Ugly Betty. Another one I didn't start watching until the last season was almost over, but City TV here in Toronto repeated every episode over the summer so I'm all caught up. What fabulously fun characters, writing and acting on this show. I particularly love Mark and Amanda. I'm so impressed with how deliciously evil yet sympathetic these characters are. Not to mention hilarious. Both actors are so well cast it's crazy.

House... I think I'm over this show. Actually, the premiere episode is playing as I type this and I'm bored (hence my blogging.) I agree with Cuddy. He needs his team back. Who cares if his patient is dying. The audience is dying of boredom! Is the old cast really gone? I know they all quit but I assumed they'd include some plot contrivance to get them all back. Anyone know? Haven't been paying attention. Perhaps all the interesting storylines for those 3 characters had already been played out...

Grey's Anatomy. I'm still a sucker for these characters and the great writing on this show... But I am a bit over the Derek and Meredith soap opera. Time to bust those two up for good--or take the in an unexpected direction. And I'm worried this who will go down hill if Shandra puts all her efforts into the new show... (And as I said above, I refuse to get attached to it until it's proved to have legs. I watched the first season of Grey's Anatomy on DVD, too.)

On the reality TV front....

I'm starting to get over my serious love for the ANTM. Don't know if I'll be willing to give up the 40 or so minutes a week this fall to watch this season. I probably won't be able to resist the Survivor, though, in spite of my insistence every year since this show started that I won't watch it. Somehow, I always get hooked. Reality TV is the devil.

What's everyone else looking forward to?

Monday, September 24, 2007

The Writer Editor Relationship and BRUCE SPRINGSTEEN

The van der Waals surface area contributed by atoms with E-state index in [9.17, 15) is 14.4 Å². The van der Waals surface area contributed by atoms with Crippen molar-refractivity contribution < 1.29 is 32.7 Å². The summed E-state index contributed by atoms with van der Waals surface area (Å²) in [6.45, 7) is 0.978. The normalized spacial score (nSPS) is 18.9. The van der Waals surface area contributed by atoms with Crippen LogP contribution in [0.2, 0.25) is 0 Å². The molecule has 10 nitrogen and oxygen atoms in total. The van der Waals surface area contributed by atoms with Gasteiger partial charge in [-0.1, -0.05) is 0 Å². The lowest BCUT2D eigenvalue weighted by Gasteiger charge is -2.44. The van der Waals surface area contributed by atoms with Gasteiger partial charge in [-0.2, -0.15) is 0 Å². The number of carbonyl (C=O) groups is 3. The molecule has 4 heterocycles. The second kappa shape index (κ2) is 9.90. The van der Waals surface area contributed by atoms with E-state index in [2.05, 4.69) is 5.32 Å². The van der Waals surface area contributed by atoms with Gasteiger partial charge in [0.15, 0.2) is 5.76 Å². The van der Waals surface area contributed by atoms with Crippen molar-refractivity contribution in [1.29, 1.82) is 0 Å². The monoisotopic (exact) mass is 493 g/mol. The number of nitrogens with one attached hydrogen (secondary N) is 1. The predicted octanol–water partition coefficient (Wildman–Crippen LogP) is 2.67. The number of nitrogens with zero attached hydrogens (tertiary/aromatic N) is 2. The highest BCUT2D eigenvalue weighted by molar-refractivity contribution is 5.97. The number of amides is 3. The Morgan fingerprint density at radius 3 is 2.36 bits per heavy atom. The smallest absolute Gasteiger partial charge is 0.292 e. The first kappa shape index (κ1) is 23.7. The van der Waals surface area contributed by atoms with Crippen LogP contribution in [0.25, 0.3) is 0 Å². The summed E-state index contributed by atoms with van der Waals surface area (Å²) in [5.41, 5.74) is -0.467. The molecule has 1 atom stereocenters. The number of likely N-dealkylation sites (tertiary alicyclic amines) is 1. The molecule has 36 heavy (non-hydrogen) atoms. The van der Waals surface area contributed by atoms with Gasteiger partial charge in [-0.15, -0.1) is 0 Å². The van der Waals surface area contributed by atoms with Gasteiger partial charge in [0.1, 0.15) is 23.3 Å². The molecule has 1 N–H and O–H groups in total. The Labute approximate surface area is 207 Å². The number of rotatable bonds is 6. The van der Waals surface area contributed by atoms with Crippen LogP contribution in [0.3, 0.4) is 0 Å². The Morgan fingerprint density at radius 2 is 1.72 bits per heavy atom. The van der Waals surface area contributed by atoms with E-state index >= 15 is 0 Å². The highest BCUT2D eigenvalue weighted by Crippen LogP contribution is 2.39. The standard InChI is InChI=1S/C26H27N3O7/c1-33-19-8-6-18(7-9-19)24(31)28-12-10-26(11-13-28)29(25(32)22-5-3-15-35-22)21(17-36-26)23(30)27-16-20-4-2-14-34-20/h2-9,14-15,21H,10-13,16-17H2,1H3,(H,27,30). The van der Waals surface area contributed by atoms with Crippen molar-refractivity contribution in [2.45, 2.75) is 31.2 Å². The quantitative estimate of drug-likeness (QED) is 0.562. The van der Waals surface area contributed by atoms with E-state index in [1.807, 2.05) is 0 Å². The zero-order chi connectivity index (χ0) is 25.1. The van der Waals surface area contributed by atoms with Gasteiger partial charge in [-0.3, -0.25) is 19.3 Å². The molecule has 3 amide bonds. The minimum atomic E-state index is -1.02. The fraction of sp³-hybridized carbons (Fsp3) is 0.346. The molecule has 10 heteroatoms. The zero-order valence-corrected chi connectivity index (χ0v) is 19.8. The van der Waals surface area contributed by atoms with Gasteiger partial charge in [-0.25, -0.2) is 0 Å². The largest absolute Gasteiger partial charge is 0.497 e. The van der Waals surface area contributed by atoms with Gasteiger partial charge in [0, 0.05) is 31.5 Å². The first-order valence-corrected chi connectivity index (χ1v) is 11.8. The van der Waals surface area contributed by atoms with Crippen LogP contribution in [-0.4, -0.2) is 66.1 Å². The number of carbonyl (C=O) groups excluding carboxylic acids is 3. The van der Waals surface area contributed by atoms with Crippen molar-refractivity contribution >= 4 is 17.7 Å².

It's been such a crazy week - my son decided to not nap for about three days which sent me over the edge and kept me away from the computer for three days. We're back on track and I'm making up for it with what may be my shortest post ever but these two things are so great.

The first is a clip - with one take on the editor/author relationship (actually it's more like drunk writer talk. Maureen comes to us and says I want to write a really delicate story about a mother and a daughter and Sinead and I say "YOU NEED SHARK SEX!")

The second clip is for Sinead - who at last DWT - confessed a new love for Bruce Springsteen. I am stupid for the man. And this is a clip I think she will LOVE LOVE LOVE (it will appeal to her norweigan heritage). Amazing song -

Friday, September 21, 2007

Writers need to be selfish

Phew, it’s been a crazy day so the blog is late. But the subject matter is timely.

I’m a mom of two kids under two, so time, any time, to shower, dress, eat, is hard to come by. Finding writing time requires strategy, perserverance and occasionally outright bitchiness.

And I have to admit, with laundry piling in the corner, a bathroom that might soon be condemned, and toys scattered everywhere I sometimes have to shut my eyes as I fumble my way to the computer for what some days is no more than half an hour.

This blog isn’t a poor me, blog, promise, but I decided shortly after my first child came into the world that writing was necessary for my sanity and I would do whatever necessary to ensure I had the time.

So my husband does the cooking, our garden is a wasteland of brown grass and bare patches, and my house is a disaster and I’m okay with all of it.

Too often I speak with women(mothers are the worst for this) who give up all their free time, all of it. I know women who write in the wee hours of the morning, because that’s the only time they can find. They’re busy taking care of children, husbands, their parents.

I have a friend who does all the cooking and cleaning and childrearing because her husband gets grumpy when he has to help out. Needless to say, she has zero energy to write in the evenings.

Screw that! It’s time to be selfish. It doesn’t mean ignore your kids, but perhaps the laundry. It may mean hubby has to watch his favourite TV show by himself, or the kids have to do their own homework.

Start with carving out an hour a day. Protect it with the ferocity of a lioness guarding her cubs. That hour might extend into two, it may not, but at least we’ll have an hour.

Forget the 24 hour sacrifice for our families crap. Make it 23 hours, or less, if possible.

Hopefully it’ll be habit forming and if we’re really lucky, someone else will clean the bathroom.

Tuesday, September 18, 2007

Building to a climax

Get your mind out of the gutter. This is not a post about sex scenes!

It's about another kind of climax. We all know most successful commercial fiction builds to an exciting climax that keeps readers turning the pages more and more quickly. We writers do things like shortening the length of the chapters, scenes and even sentences later in the book to give the reader the illusion they're reading quickly and/or to help make sure they do.